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The Greater Lansing Region

Successfully linking the heart of a state with businesses, families and progress

 

There’s a vibe flowing through Greater Lansing based on a combination of smarts, leadership and grit. When adding the area’s well-established arts, education, healthcare, and sense of community, it’s easy to see why Greater Lansing professionals, students and families enjoy life here.

The region is an ideal mix of lawmakers, educators, entrepreneurs and industry. The presence of the Grand River and Red Cedar River add a leisurely mood to Lansing’s streets—to first-floor retail stores and restaurants, to office spaces and to upper-level loft living. Entertainment, a growing craft beer scene and sports add excitement and nightlife.

The region’s Class A professional baseball team, the Lansing Lugnuts, is a popular source for family fun.

“Our fans take pride in the Lugnuts and in having a great facility in downtown Lansing where they can take their families, clients and employees,” said Nick Brzezinski, Assistant General Manager for the Lugnuts, an amateur baseball team affiliated with the Toronto Blue Jays.

The Lugnuts play 70 games each spring and summer at Cooley Law School Stadium, which is owned by the City of Lansing and is currently undergoing $23.5 million in renovations.

“We have tremendous support from the people of the Greater Lansing area,” Brzezinski said of the team’s 50-mile draw.

A center for business. Lansing sees about 1.5 million visitors a year. The Michigan Main Street community is home to more than 1,000 businesses, including galleries, retail stores, restaurants, law firms, lobbyists and other professional offices.

One of those retailers, Kositchek’s Menswear, opened its doors in late 1865—first in Eaton Rapids and then in Lansing on North Washington Square. Four generations later, David Kositchek attributes the store’s ongoing success to its location and talented staff.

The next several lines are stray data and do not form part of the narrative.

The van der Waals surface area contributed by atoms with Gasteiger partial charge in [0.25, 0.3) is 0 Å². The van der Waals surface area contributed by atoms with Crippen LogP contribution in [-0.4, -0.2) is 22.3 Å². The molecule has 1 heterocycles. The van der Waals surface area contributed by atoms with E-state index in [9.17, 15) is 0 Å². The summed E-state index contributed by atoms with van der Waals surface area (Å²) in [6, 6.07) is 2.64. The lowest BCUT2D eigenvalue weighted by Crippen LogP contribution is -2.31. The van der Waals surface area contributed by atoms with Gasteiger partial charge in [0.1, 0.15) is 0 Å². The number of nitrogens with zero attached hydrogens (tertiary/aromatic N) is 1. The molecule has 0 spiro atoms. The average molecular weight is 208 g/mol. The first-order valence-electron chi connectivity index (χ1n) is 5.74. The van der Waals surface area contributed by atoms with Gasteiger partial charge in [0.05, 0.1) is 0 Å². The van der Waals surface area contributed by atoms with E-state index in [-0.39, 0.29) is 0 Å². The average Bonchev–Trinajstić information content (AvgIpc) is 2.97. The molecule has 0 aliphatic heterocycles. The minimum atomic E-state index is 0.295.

“We are located one block from the capitol building,” he said. “The location offers us a wide range of potential customers from all over the state. Cooley Law School students, young professionals living downtown and higher-end restaurants all contribute to our vitality.”

Doing business internationally, MessageMakers could be headquartered anywhere. Instead, Owner Terry Terry chooses to remain local and expand his facilities in Old Town. With office and production space on Turner Street and a warehouse providing 10,000 more square feet, MessageMakers promotes clients’ brands through videos, social media, events and more.

Old Town is growing in its cultural influence as the district continues to receive an influx of artistic investors who are retaining the original charm while improving the aesthetics. Those investors have furthered the renaissance of the historic commercial district by creating popular events such as Lansing JazzFest, Old Town BluesFest and the Michigan Mosaic Music Festival.

While East Lansing is alive with student life, one of its alumni, Mark Sellers, has returned to open HopCat in downtown.

“Mark has always had a love for East Lansing and the whole Spartan community,” said Chris Knape, Marketing & Communications Director for the company. “It’s been amazing how open and welcoming the City of East Lansing and the other businesses have been.”

The bar serves 100 different craft beers on tap and homemade comfort food. Yet, HopCat is not a typical college bar. It draws students, families and seniors to its casual, come-as-you-are atmosphere. And 99 percent of the employees are locals.

East Lansing is implementing a cultural economic development plan, which will create a regional identity for the galleries, museums and arts-based programs. A major step forward was taken with the opening of the Eli and Edythe Broad Art Museum at Michigan State University.